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Old July 3rd, 2015, 03:58 PM   #32161
g.spinoza
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Quote:
Originally Posted by italystf View Post
The economic advantage of coins is that they last pratically forever
But they're much costlier than notes, especially with regards to their face value... some coins are worth more in pure metal and production costs than their face value...
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Old July 3rd, 2015, 04:10 PM   #32162
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Wow, that's even less valued than the 50 peseta cents coin I have somewhere (nominally €0.003, but since Spain got rid of peseta cents by the 80s, I think its value today would be close to that).
0.10 and 0.20 SIT coins were never in circulation though. They minted them, but immediately decided not to put them in circulation. 0.50 SIT coins (0.002 EUR) were in circulation for a few years though. Then they fell out of use, but I still had a ton of them at home (they accumulated because I was never using them). One day I trolled a saleswoman at a nearby store with one of them. Something cost (for example) 150.74 SIT (I have no idea why they used decimals). She said "151 SIT, please" (as they always would). I gave her 150.50 SIT. She looked at it and said "Is this still valid?" I replied "Sure, why not?" Then she said "ok, but it's 151 SIT, not 150.50". I replied "150.50 is closer to 150.74 than 151 is". She gave me an angry look and accepted it.
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Last edited by Verso; July 4th, 2015 at 03:17 AM.
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Old July 3rd, 2015, 04:15 PM   #32163
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I'm always annoyed by the € 0.01 and € 0.02 coins I get as change on vacation. I never use them, they just hog your wallet.
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Old July 3rd, 2015, 04:28 PM   #32164
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I save coins below € 0,50 until I have enough to make couple Euro, then I go to the supermarket and annoy the cashier dumping the stack of coins on a small grocery purchase.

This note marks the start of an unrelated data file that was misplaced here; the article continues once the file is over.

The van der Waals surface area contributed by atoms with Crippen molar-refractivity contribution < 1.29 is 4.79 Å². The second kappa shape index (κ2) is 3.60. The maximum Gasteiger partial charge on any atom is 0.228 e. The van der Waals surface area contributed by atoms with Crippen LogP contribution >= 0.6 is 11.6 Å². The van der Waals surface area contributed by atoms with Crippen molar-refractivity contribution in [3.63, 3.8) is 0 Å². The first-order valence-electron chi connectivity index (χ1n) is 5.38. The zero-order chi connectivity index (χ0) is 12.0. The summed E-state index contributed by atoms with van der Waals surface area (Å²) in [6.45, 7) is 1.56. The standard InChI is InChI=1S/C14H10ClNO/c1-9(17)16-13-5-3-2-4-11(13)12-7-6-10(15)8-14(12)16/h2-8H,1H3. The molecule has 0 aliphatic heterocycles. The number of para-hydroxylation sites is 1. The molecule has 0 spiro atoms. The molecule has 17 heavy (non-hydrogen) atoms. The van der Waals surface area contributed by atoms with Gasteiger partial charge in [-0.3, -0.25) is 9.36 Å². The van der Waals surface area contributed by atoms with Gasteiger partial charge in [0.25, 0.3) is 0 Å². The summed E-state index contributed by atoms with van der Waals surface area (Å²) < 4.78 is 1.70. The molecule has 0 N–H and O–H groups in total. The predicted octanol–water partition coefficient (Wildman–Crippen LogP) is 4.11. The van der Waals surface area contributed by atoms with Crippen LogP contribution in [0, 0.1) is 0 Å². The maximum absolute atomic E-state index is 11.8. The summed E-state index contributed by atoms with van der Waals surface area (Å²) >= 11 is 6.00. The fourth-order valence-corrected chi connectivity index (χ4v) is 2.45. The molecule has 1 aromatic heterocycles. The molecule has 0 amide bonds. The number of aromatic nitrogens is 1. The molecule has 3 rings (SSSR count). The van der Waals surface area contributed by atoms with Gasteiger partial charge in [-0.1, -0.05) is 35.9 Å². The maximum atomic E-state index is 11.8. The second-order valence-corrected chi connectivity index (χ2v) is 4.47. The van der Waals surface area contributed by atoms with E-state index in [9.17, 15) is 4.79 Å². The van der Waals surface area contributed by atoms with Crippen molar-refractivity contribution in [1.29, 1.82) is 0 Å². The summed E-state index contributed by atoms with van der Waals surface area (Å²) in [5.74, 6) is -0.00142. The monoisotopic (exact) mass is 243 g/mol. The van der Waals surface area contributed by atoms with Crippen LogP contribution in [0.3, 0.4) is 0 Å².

I have a coin organizer for that though.
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Old July 3rd, 2015, 04:29 PM   #32165
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I have a big vase at home filled with these coins.
I have to count them someday, I think there is some value there
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Old July 3rd, 2015, 04:29 PM   #32166
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Old July 3rd, 2015, 04:36 PM   #32167
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Quote:
Originally Posted by cinxxx View Post
I have a big vase at home filled with these coins.
I have to count them someday, I think there is some value there
I used to do this as well, but it's really unnecessary. Just use them every time you can and they won't accumulate. Cashiers will be happy too.
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Old July 3rd, 2015, 05:41 PM   #32168
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Quote:
Originally Posted by Suburbanist View Post
I save coins below € 0,50 until I have enough to make couple Euro, then I go to the supermarket and annoy the cashier dumping the stack of coins on a small grocery purchase.

I have a coin organizer for that though.
In my french bank they have a very nice and usefull machine : you just trow your coins and the machine count them and it will be credited on your account. No need to calculate how much you have and how you can use them...